Dusty with Mrs. Winslow
 Roland went on to recall being outside with Marcus' wife and his family, just having a good time out in the yard. Roland's nephew "Dusty" (Dustin) was allowed to get up on the little red tractor in the yard, while Mrs. Winslow stood behind him, in a caring and motherly way watching over him. They ran around the yard and played, all the while Roland, calmly strutted in his smooth, James Dean-like manner down the dusty driveway, wearing his blue jeans (rolled at the cuffs), his white t-shirt and red jacket just taking it all in.

Mrs. Winslow, Dusty and Roland
"I was looking for places I saw in the photos, I was looking for landmarks. I went back to the big barn to see if the old basketball hoop was there. I had seen James Dean shooting hoops with someone in a photo and wanted to see if it was still there." Unfortunately, with time and the elements at work, all that was left of that basketball hoop was the old framework, rusty and dilapidated, and a mere fragment of what once was.

After they had spent a significant time at the Winslow Farm, Mrs. Winslow decided it was time to show the family where Dean was buried. So they all followed her in their station wagon up to the cemetery, but not before giving the family a few mementos, including a red Honda motorcycle helmet that she gave Roland's little nephew Dusty.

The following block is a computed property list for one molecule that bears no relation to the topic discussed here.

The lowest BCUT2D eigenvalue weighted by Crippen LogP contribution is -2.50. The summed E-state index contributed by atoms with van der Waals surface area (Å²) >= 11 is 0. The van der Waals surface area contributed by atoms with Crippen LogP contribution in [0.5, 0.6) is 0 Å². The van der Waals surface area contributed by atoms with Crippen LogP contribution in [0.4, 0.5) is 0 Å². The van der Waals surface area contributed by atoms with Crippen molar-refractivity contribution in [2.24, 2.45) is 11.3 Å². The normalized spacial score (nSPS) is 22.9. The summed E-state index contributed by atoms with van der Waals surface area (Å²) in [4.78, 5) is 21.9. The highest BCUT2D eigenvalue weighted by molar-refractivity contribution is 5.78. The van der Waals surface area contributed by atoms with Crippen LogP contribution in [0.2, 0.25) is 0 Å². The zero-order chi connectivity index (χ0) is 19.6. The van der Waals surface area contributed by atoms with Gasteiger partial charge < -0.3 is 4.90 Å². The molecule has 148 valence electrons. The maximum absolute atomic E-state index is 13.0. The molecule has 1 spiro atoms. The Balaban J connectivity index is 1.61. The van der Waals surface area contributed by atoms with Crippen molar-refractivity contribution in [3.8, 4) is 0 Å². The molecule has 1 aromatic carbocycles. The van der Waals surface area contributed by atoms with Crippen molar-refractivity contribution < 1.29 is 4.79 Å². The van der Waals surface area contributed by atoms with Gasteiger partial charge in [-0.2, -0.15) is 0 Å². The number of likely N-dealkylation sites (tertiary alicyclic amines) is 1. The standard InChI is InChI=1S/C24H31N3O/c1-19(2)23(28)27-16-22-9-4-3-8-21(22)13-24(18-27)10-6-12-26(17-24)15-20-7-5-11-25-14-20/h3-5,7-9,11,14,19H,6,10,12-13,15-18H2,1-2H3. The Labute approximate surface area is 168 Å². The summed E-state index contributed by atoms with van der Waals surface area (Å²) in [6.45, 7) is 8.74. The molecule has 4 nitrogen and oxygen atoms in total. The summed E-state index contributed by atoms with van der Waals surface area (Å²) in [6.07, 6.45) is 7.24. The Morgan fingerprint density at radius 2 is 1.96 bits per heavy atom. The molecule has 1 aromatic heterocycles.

Roland at the grave of James Dean

Upon reaching the cemetery and going up to Dean's final resting place, it was obvious that something was wrong. "His headstone is gone! This is a regular occurrence, unfortunately," Mrs. Winslow remarked upon seeing that his headstone was stolen. 

Standing there, above the grave of his idol, Roland paid his respects and took it all in. The surroundings, the sounds, everything.  He saw where other relatives of James Dean were buried, including his uncle Marcus Winslow, Sr. After his trip to the cemetery, Mrs. Winslow then took them out to the place they had intended on visiting from the very beginning, the James Dean Museum.

Paying his respects, vandals had stolen Dean's headstone